For many people, hair is one of the most important parts of their appearance. Because of this, the prospect of losing it during chemotherapy can be traumatic. Chemotherapy targets cells that grow and divide quickly, which makes it effective against the unregulated cell growth of cancer. But that means it can also attack healthy cells that divide quickly, such as hair follicles.
Now an innovation called cold caps might help protect the hair of chemo patients.
They work by drastically reducing the temperature of the scalp. This causes blood vessels to narrow temporarily, slowing the metabolism of the cells, and making it much more difficult for the medicine to attack the follicles.
In December 2015, the DigniCap® scalp cooling system became the first cold cap to receive approval by the FDA. The device circulates cooling fluid around the scalp during the treatment.
The studies conducted so far on cold caps, though small, appear to support the efficacy of the treatment, and the risk of adverse reactions are low.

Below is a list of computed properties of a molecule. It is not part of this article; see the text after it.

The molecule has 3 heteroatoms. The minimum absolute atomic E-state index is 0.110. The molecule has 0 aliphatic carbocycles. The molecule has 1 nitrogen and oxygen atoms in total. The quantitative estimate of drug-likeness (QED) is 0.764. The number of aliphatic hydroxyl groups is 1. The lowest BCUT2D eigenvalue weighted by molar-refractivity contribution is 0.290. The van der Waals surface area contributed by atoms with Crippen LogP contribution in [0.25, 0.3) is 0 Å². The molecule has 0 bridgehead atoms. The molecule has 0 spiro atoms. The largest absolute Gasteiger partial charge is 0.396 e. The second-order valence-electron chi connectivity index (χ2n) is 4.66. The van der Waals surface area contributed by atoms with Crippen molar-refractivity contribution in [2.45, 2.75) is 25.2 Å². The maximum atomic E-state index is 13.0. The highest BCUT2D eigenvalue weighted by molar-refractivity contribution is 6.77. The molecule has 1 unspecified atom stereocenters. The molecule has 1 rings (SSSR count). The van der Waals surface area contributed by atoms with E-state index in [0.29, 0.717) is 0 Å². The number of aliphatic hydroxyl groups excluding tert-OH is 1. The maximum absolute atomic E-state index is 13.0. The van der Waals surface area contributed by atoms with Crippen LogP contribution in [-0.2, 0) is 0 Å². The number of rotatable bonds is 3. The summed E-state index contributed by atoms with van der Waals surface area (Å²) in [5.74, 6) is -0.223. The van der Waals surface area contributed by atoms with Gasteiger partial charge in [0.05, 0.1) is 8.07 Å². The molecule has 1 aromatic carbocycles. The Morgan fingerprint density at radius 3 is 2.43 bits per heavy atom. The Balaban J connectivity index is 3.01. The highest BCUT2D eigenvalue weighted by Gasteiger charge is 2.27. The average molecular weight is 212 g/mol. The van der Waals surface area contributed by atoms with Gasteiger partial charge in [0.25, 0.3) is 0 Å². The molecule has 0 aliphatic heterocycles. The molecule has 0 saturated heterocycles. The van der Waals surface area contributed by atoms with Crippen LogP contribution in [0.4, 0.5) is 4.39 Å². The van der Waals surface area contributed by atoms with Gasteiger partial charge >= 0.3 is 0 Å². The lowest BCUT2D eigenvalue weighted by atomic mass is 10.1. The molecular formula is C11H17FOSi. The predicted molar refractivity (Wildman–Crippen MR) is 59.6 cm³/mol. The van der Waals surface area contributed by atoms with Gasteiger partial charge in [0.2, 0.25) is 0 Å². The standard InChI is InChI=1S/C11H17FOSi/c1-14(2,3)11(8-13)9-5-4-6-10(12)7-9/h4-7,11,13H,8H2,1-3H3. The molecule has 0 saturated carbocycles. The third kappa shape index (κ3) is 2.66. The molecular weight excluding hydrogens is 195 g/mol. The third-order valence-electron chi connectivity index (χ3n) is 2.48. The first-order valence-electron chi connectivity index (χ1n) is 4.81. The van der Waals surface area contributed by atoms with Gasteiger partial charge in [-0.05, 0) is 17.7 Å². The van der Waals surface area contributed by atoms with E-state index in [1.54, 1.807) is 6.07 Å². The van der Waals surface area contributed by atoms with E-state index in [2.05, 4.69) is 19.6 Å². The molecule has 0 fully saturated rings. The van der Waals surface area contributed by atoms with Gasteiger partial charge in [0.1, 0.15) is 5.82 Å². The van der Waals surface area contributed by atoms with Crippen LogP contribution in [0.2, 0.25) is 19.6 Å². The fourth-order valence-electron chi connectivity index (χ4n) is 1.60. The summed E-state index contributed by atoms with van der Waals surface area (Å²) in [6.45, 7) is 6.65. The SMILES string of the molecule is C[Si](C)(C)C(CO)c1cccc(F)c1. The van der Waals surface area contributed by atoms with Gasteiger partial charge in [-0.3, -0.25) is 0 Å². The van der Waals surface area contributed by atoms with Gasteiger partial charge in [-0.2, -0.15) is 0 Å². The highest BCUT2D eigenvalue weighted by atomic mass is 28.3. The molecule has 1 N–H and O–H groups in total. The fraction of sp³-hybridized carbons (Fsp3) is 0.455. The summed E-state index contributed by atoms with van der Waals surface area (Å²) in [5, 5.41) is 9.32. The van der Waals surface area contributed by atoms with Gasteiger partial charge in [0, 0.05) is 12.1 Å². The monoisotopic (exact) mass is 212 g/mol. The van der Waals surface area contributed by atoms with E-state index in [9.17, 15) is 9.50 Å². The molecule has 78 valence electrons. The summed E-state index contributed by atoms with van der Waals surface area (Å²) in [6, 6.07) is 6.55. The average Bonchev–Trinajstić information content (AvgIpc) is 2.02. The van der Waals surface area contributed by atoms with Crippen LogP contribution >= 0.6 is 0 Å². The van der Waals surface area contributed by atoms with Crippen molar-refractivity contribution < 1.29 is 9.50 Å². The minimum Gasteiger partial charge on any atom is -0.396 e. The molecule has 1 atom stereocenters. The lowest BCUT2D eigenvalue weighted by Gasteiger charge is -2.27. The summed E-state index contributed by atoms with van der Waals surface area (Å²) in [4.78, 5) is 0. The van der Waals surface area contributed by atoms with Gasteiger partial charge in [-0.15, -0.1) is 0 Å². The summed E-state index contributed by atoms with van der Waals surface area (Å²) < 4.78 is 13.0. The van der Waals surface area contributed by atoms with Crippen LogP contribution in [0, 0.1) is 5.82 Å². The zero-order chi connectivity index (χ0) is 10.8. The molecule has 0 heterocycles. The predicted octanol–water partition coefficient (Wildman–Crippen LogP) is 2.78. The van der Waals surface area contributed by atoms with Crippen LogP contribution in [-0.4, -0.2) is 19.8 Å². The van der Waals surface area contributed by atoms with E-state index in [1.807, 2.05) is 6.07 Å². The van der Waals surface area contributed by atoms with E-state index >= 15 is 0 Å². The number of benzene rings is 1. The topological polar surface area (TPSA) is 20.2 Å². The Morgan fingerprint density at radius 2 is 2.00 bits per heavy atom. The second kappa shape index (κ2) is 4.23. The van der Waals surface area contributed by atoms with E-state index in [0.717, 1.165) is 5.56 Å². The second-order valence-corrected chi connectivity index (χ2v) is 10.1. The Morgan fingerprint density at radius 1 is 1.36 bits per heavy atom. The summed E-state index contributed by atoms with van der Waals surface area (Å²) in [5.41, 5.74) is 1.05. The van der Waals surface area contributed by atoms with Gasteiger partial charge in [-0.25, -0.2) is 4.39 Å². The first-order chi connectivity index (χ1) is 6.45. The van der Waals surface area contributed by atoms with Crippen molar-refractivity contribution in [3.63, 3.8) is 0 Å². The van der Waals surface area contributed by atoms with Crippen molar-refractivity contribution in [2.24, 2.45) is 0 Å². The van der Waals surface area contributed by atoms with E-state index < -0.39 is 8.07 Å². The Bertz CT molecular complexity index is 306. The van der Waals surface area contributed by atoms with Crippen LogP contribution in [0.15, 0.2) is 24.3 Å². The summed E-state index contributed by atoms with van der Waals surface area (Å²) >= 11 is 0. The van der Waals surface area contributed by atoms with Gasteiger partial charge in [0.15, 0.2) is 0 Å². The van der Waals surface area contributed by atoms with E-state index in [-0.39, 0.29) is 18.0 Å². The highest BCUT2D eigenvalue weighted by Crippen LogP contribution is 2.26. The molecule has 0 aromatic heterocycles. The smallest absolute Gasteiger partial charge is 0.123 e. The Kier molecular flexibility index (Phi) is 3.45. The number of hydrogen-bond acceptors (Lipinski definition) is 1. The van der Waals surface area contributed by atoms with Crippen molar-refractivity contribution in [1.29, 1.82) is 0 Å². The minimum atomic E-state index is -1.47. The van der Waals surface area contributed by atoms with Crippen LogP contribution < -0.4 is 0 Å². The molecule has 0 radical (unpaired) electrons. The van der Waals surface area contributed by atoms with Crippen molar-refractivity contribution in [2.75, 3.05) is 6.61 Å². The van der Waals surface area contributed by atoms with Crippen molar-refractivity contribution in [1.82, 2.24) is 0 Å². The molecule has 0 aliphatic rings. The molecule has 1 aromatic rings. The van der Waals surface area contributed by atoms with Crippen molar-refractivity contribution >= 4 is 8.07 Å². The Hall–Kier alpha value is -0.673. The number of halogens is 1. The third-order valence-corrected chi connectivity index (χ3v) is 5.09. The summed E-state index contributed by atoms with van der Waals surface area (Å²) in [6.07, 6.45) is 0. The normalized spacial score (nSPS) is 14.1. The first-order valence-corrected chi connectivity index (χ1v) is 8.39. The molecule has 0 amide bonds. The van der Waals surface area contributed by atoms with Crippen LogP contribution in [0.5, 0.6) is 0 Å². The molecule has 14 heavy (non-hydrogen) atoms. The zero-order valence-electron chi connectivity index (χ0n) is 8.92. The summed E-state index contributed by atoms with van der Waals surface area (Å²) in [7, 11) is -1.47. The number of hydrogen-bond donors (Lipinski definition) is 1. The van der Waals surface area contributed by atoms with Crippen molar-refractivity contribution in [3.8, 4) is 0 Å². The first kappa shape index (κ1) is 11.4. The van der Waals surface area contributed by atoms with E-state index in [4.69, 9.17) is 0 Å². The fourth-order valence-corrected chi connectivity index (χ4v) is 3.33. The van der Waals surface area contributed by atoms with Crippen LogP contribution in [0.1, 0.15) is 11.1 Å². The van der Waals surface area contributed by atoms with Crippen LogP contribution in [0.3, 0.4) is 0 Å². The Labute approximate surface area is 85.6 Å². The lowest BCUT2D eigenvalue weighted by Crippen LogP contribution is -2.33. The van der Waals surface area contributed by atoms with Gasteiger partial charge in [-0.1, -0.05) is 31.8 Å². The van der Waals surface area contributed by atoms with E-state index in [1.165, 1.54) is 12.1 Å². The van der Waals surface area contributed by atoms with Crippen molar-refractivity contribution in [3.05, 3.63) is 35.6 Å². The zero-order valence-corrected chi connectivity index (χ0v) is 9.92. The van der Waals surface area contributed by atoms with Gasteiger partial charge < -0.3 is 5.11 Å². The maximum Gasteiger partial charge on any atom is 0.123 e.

One notable limitation of the study, which could have skewed the results, was that not everyone loses their hair from chemo, so it's possible that some of the subjects who underwent treatment wouldn't have lost their hair anyway.
Another key caveat is that cold caps have been found to work better for some types of chemo than others.
Even with a cold cap, hair can be delicate after chemo, so patients are advised to avoid applying heat or hair dye, and to minimize washing.
Ready to see the DigniCap in action? Check it out in this impressive spot by DNews:
What do you think of this treatment? Let us know in the comments!